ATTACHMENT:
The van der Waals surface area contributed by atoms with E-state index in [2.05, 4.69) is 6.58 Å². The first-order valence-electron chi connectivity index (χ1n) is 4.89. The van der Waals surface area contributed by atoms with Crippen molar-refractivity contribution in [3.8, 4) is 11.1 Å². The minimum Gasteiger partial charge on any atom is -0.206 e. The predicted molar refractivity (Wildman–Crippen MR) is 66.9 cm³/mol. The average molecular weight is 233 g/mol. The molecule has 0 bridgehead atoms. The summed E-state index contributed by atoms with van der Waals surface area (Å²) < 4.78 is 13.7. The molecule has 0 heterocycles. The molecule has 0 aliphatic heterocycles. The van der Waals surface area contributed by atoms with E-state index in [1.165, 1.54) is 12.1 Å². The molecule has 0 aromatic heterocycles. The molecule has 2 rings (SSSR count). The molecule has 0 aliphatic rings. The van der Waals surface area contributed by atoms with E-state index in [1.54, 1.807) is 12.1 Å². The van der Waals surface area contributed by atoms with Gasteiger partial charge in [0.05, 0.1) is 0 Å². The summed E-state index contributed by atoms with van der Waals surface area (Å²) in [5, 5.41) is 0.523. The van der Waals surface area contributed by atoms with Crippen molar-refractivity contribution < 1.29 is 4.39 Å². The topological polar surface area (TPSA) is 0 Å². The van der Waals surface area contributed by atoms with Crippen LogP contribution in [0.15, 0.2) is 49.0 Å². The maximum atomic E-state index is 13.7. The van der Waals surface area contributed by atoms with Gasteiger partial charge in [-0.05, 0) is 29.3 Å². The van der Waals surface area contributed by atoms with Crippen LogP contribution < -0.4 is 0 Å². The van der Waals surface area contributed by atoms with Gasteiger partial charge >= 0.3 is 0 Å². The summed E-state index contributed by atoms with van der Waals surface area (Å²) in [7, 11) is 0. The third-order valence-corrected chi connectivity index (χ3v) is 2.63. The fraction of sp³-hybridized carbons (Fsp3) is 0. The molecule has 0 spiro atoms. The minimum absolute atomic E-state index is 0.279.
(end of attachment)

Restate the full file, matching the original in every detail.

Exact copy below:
The van der Waals surface area contributed by atoms with E-state index in [2.05, 4.69) is 6.58 Å². The first-order valence-electron chi connectivity index (χ1n) is 4.89. The van der Waals surface area contributed by atoms with Crippen molar-refractivity contribution in [3.8, 4) is 11.1 Å². The minimum Gasteiger partial charge on any atom is -0.206 e. The predicted molar refractivity (Wildman–Crippen MR) is 66.9 cm³/mol. The average molecular weight is 233 g/mol. The molecule has 0 bridgehead atoms. The summed E-state index contributed by atoms with van der Waals surface area (Å²) < 4.78 is 13.7. The molecule has 0 heterocycles. The molecule has 0 aliphatic heterocycles. The van der Waals surface area contributed by atoms with E-state index in [1.165, 1.54) is 12.1 Å². The molecule has 0 aromatic heterocycles. The molecule has 2 rings (SSSR count). The molecule has 0 aliphatic rings. The van der Waals surface area contributed by atoms with E-state index in [1.54, 1.807) is 12.1 Å². The van der Waals surface area contributed by atoms with Gasteiger partial charge in [0.05, 0.1) is 0 Å². The summed E-state index contributed by atoms with van der Waals surface area (Å²) in [5, 5.41) is 0.523. The van der Waals surface area contributed by atoms with Crippen molar-refractivity contribution < 1.29 is 4.39 Å². The topological polar surface area (TPSA) is 0 Å². The van der Waals surface area contributed by atoms with Crippen LogP contribution in [0.15, 0.2) is 49.0 Å². The maximum atomic E-state index is 13.7. The van der Waals surface area contributed by atoms with Gasteiger partial charge in [-0.05, 0) is 29.3 Å². The van der Waals surface area contributed by atoms with Crippen LogP contribution < -0.4 is 0 Å². The van der Waals surface area contributed by atoms with Gasteiger partial charge >= 0.3 is 0 Å². The summed E-state index contributed by atoms with van der Waals surface area (Å²) in [7, 11) is 0. The third-order valence-corrected chi connectivity index (χ3v) is 2.63. The fraction of sp³-hybridized carbons (Fsp3) is 0. The molecule has 0 spiro atoms. The minimum absolute atomic E-state index is 0.279.